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By Lisa Flueckiger, Senior Contributing Reporter

RIO DE JANEIRO, BRAZIL – Representatives of the International Olympic Committee have visited Rio de Janeiro for the ninth time to evaluate progress of the preparations for the 2016 Olympic Games and have ruled out testing the waters in the city for viruses. Controversy about the water quality in Rio had arisen again after AP had ordered independent tests with devastating results.

Representatives of the IOC visited Rio to evaluate preparations for the 2016 Olympics, Rio de Janeiro, Brazil News
Representatives of the IOC visited Rio to evaluate preparations for the 2016 Olympics, photo by Tomaz Silva/Agencia Brasil.

Executives from the IOC continue to assure that the waters in Rio are safe for athletes, despite confessions from Rio authorities about not reaching their initial cleanup pledge, which together with reports about floating debris and high levels of disease-causing viruses had started a debate.

President of the IOC’s Coordination Commission, Nawal El Moutawakel, has even proposed to swim in Guanabara Bay, the local for the windsurfing and sailing competition, which as received most criticism so far. “We’ll swim in the bay. I propose that we all go swimming there,” she said when asked if she would enter the waters in Rio.

Executive director, Christophe Dubi, added that the waters will be continued to be tested for bacteria, but not viruses. “The test for bacteria is the most appropriate here and we will continue to use it. The result of the tests to date, is that water quality is safe for athletes.”

Adding, “Will we reach eighty percent [of treated wastewater]? It is hard to measure. The main goal is to deliver a playing field with good conditions of water quality for the athletes. The important thing is that monitoring and the cleanup programs will continue until the Games and after the Games.”

The controversy about Rio’s waters had received more fuel after several athletes participating in the Junior Rowing Championship last week fell ill. However, the athletes’ federations, as well as organizers did not blame the water quality of the Lagoa, but nervousness and travel sickness. They were quick to point out that the only athlete who had fallen into the water did not get sick and that on the other hand, coaching staff that had no contact with the water did.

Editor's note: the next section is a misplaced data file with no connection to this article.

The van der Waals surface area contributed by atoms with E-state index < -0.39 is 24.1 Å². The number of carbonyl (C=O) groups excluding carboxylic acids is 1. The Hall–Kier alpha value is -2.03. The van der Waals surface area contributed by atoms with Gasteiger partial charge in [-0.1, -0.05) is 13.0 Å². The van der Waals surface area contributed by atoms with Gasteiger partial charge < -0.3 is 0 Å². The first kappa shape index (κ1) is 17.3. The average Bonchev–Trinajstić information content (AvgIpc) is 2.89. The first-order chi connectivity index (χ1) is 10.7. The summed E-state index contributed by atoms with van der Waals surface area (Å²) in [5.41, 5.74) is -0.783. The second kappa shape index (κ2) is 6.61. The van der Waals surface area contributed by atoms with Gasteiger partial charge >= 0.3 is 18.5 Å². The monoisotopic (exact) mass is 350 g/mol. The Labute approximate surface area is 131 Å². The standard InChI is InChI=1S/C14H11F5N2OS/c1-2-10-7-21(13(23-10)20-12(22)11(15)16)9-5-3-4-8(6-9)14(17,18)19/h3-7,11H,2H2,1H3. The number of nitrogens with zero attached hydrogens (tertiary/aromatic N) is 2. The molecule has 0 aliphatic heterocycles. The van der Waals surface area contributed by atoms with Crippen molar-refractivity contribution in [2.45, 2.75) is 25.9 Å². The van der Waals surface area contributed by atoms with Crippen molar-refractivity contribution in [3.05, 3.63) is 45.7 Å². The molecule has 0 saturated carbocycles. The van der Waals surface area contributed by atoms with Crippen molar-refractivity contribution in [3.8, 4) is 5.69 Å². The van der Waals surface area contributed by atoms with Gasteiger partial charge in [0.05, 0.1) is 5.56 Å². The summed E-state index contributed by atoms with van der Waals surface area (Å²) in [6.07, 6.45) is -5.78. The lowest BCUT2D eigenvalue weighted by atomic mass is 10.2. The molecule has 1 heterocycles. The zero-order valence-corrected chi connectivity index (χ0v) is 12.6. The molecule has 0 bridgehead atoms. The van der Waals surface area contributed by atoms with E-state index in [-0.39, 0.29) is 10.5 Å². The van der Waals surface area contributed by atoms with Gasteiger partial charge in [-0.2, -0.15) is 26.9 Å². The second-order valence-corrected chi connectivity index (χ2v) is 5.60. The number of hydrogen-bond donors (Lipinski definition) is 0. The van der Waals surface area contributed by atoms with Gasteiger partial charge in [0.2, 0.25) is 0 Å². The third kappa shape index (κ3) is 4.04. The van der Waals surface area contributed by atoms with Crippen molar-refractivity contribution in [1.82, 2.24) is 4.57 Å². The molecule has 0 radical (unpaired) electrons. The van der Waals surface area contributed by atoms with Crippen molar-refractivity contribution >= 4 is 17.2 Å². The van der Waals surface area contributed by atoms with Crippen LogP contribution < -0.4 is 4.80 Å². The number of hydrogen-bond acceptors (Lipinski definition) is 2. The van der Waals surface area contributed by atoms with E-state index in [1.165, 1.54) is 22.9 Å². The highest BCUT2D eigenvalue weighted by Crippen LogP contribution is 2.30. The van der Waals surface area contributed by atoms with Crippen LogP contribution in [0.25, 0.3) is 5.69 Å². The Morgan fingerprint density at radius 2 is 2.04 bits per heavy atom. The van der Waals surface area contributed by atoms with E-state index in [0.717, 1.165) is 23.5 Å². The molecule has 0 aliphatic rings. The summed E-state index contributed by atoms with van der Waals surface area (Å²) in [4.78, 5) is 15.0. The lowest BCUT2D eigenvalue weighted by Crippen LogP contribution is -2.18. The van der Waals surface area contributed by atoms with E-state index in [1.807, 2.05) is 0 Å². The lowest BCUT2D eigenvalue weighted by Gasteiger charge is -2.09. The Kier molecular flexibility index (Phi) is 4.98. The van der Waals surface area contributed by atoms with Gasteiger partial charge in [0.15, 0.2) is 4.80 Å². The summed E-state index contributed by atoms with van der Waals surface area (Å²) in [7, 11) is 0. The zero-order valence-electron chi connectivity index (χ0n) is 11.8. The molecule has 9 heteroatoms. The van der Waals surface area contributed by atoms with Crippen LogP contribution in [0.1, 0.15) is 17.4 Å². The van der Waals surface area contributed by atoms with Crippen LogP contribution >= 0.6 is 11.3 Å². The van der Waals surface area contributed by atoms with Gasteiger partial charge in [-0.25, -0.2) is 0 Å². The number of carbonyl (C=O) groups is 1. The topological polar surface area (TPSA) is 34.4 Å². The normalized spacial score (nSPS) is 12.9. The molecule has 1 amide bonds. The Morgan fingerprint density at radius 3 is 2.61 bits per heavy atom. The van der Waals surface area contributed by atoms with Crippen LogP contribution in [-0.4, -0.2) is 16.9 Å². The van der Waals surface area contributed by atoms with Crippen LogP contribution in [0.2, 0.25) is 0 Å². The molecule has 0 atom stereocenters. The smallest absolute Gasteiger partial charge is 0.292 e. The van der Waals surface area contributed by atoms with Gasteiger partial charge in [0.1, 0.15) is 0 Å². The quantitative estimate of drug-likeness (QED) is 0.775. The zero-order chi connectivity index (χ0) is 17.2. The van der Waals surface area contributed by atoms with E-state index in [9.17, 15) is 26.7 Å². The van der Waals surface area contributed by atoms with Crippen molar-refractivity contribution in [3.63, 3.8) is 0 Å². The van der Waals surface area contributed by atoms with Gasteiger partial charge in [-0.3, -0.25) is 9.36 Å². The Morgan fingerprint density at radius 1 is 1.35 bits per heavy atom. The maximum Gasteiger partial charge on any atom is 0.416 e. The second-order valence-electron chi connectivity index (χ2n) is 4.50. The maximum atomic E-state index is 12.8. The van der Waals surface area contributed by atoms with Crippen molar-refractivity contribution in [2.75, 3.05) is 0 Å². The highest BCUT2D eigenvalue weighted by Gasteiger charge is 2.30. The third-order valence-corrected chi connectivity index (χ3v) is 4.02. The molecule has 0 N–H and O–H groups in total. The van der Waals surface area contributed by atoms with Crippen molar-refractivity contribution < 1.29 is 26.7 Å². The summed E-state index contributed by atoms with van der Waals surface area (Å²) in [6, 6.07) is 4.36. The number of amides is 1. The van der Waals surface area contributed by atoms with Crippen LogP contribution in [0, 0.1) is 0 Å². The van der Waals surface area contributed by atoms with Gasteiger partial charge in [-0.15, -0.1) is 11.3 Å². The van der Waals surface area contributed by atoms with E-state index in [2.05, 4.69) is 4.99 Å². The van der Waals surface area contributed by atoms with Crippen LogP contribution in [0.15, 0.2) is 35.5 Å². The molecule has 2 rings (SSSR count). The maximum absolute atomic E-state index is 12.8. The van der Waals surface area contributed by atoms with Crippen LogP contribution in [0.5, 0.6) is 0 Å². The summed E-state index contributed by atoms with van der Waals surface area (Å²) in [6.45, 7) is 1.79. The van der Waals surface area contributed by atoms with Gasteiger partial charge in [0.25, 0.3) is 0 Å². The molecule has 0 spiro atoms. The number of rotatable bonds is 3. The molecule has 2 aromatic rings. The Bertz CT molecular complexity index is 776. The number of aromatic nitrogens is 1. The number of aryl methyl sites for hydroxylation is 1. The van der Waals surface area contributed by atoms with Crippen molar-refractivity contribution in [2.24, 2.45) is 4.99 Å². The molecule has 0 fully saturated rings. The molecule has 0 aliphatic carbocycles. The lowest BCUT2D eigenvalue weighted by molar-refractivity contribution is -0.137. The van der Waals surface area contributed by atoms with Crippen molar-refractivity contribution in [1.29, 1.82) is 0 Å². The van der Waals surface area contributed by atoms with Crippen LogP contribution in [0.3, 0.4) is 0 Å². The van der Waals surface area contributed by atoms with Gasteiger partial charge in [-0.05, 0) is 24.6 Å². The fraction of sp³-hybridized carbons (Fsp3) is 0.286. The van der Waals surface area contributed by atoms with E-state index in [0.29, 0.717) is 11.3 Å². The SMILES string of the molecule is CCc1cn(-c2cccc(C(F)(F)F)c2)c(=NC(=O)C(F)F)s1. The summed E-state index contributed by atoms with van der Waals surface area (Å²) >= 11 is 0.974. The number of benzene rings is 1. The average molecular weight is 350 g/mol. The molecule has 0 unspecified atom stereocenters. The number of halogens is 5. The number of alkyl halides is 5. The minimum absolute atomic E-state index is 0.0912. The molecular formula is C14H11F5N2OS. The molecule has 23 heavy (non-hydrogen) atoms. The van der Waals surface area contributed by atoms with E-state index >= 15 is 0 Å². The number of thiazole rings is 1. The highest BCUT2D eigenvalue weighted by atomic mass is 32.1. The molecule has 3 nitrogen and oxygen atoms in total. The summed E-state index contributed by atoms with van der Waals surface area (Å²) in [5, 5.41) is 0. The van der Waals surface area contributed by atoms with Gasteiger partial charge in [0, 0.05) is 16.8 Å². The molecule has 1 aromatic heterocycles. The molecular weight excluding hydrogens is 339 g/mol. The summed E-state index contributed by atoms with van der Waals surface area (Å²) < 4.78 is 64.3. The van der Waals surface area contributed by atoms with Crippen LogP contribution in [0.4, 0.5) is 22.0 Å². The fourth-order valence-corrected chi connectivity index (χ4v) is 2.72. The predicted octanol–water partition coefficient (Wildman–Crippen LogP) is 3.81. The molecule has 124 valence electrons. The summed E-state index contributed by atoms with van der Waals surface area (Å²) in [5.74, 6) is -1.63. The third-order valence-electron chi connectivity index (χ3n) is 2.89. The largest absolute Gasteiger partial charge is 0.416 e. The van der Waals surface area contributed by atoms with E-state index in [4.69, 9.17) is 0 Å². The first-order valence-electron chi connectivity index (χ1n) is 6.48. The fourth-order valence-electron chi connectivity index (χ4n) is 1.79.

Apart from the questions about the water quality, the IOC was satisfied with the state of the preparations. “I am very proud and happy to see the high level of preparation for the test events. Brazilians should be proud of the test events that took place last week. I did not see any relevant problem. It’s fantastic to see the facilities of the Olympic Park, six years later, become reality,” El Moutawakel stated.

While the construction of facilities no longer worries the authorities one year ahead of the event, the IOC stressed the high level of operational planning needed to host the Games and that there was still work to do. “We will have about 150,000 accreditations, thousands of contracts, thousands of people still to be hired. All this requires a lot of details,” Dubi explained.

“The support of the population for the Games, despite the political and economic crisis is an important point for us. We are aware of the problems, which the country is going through, but we have had support from people across the country, and this is very important,” El Moutawakel added.

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